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Financially-strapped YouthPride continued its push for last-minute donations on Wednesday, asking supporters to donate $40,000 by year’s end to keep the agency’s doors open—an amount that has shifted from $25,000 to $50,000 in recent weeks.

The latest push started in mid-December when YouthPride Executive Director Terence McPhaul (top photo right) said the agency needs $40,000 by Dec. 31 to avoid closing 60 days later. On Wednesday, YouthPride reiterated that goal in an email to supporters titled At YP Human Lives Matter Before and After the Holidays. In it, the group claims to have prevented 27 suicides in 2011.

Here we are at the close of yet another eventful year. With the holidays, family, friends, and work it’s not hard to find yourself in a total frenzy. Not to worry, there is still have time for you to make a tax-deductible gift to YouthPride before December 31st. As you know, YouthPride has a $40,000 goal to reach by the last day of the month.

But the email message did not mention McPhaul’s statement that YouthPride would close if the fundraising goal wasn’t met.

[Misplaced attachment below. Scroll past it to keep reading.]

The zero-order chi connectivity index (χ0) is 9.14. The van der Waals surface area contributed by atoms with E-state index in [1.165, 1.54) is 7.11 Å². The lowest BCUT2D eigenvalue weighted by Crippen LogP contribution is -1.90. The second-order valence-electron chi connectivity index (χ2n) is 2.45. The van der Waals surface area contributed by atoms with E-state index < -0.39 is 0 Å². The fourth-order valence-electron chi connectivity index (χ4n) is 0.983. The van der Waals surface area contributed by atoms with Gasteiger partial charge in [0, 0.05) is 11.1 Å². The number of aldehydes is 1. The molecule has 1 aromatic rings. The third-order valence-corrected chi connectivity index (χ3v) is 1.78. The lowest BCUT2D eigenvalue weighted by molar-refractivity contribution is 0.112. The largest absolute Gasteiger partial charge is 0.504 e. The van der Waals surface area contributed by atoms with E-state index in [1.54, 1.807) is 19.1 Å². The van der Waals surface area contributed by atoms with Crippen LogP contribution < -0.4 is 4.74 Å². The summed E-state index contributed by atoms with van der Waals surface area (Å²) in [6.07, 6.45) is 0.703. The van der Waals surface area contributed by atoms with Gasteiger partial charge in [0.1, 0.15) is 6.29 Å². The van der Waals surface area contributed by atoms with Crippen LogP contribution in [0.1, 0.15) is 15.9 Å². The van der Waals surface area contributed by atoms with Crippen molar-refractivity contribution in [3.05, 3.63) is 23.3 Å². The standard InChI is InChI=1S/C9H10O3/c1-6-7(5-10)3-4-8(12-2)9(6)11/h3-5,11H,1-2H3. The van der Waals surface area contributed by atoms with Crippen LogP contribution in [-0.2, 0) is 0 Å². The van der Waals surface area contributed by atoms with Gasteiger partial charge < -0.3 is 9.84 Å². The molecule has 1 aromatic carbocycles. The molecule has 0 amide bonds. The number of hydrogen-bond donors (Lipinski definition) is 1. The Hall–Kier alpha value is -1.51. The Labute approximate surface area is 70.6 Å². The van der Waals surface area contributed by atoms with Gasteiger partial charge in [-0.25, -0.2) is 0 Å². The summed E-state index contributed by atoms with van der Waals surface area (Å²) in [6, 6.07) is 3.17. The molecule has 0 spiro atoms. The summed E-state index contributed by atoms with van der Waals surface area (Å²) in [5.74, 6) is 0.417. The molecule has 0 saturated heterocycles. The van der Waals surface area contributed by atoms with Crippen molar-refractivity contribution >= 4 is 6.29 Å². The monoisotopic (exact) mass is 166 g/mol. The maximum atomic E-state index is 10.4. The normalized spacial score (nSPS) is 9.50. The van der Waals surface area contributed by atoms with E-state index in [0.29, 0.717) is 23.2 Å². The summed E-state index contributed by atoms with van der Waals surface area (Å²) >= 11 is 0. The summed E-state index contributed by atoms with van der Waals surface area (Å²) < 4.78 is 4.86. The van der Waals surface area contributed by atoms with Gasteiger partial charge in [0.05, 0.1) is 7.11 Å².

In a statement earlier this month, board President Jordan Myers said the financial shortfall was due to lower donor and grant revenues. But he did not state that the group faces closing or include a specific fundraising goal. In a post to Facebook, though, Myers said YouthPride needed to raise $25,000 in a week.

YouthPride in Atlanta provides COMPLETELY FREE services to LGBTQ youth. We need to raise $25K in the next week. Get out your check book and send a donation. Checks are best, since online takes longer to process. YP is the only family many of our youth have. PUT THE WORD OUT! YouthPride needs YOUR help. Go to www.youthpride.org for our mailing address and additional info.

YouthPride says on its website that it pays $50,000 a year to rent its expansive facility on Edgewood Avenue in Inman Park. Also on its site, the agency lists the “donation of a 7,000 to 20,000 sq. ft. building” as the top item in a 10-piece “Wish List.” The wide-ranging list also includes “financial gifts of $1 to $1,000,000 (and beyond)” and “celebrities to support LGBTQQ youth programs, as much as the LGBTQQ youth support them.”

Also on the site is information on two fundraising efforts – Good Gays Give and All for 1 and 1 for Pride. Neither program has been mentioned in recent fundraising pleas from the agency. All for 1 launched in October 2009 and continued through November 2011, according to the website, while it’s not clear when Good Gays Give started.

The group says it provides counseling and suicide prevention services to 300 youth each year and receives 5,800 visits per year. The agency is open is six days a week and staffs a helpline.

McPhaul told the GA Voice that the funds are needed to replace $67,000 in funding they didn’t receive from United Way and Fulton County.